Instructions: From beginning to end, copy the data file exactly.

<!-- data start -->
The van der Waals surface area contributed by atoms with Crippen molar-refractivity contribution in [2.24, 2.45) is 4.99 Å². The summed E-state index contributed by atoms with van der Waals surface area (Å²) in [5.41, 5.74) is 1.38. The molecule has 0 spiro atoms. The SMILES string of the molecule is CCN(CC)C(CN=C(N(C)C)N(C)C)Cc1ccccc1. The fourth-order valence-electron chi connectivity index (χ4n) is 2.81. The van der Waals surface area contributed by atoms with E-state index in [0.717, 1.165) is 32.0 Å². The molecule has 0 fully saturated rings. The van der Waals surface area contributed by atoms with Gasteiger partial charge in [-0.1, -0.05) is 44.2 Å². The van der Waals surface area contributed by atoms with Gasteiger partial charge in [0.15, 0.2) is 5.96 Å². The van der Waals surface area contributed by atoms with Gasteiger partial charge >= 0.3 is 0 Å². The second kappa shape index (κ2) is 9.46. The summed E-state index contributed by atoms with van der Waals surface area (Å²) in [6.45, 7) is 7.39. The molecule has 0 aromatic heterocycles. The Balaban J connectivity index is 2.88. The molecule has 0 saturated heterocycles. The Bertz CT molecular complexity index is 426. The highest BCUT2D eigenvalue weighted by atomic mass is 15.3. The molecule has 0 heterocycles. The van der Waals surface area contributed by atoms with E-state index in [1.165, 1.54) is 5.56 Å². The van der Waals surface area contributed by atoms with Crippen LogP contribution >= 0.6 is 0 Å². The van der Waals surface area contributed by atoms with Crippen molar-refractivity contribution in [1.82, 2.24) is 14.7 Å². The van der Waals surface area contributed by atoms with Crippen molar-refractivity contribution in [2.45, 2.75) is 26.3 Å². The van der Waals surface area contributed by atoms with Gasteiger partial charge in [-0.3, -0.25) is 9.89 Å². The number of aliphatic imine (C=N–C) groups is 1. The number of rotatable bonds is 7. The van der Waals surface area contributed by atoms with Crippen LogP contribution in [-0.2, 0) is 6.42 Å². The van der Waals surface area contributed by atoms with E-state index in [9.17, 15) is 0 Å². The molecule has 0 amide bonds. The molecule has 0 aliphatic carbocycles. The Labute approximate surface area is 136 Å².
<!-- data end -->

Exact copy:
The van der Waals surface area contributed by atoms with Crippen molar-refractivity contribution in [2.24, 2.45) is 4.99 Å². The summed E-state index contributed by atoms with van der Waals surface area (Å²) in [5.41, 5.74) is 1.38. The molecule has 0 spiro atoms. The SMILES string of the molecule is CCN(CC)C(CN=C(N(C)C)N(C)C)Cc1ccccc1. The fourth-order valence-electron chi connectivity index (χ4n) is 2.81. The van der Waals surface area contributed by atoms with E-state index in [0.717, 1.165) is 32.0 Å². The molecule has 0 fully saturated rings. The van der Waals surface area contributed by atoms with Gasteiger partial charge in [-0.1, -0.05) is 44.2 Å². The van der Waals surface area contributed by atoms with Gasteiger partial charge in [0.15, 0.2) is 5.96 Å². The van der Waals surface area contributed by atoms with Gasteiger partial charge >= 0.3 is 0 Å². The second kappa shape index (κ2) is 9.46. The summed E-state index contributed by atoms with van der Waals surface area (Å²) in [6.45, 7) is 7.39. The molecule has 0 aromatic heterocycles. The Balaban J connectivity index is 2.88. The molecule has 0 saturated heterocycles. The Bertz CT molecular complexity index is 426. The highest BCUT2D eigenvalue weighted by atomic mass is 15.3. The molecule has 0 heterocycles. The van der Waals surface area contributed by atoms with E-state index in [1.165, 1.54) is 5.56 Å². The van der Waals surface area contributed by atoms with Crippen LogP contribution >= 0.6 is 0 Å². The van der Waals surface area contributed by atoms with Crippen molar-refractivity contribution in [1.82, 2.24) is 14.7 Å². The van der Waals surface area contributed by atoms with Crippen molar-refractivity contribution in [2.45, 2.75) is 26.3 Å². The van der Waals surface area contributed by atoms with Gasteiger partial charge in [-0.3, -0.25) is 9.89 Å². The number of aliphatic imine (C=N–C) groups is 1. The number of rotatable bonds is 7. The van der Waals surface area contributed by atoms with Crippen LogP contribution in [-0.2, 0) is 6.42 Å². The van der Waals surface area contributed by atoms with E-state index in [9.17, 15) is 0 Å². The molecule has 0 amide bonds. The molecule has 0 aliphatic carbocycles. The Labute approximate surface area is 136 Å².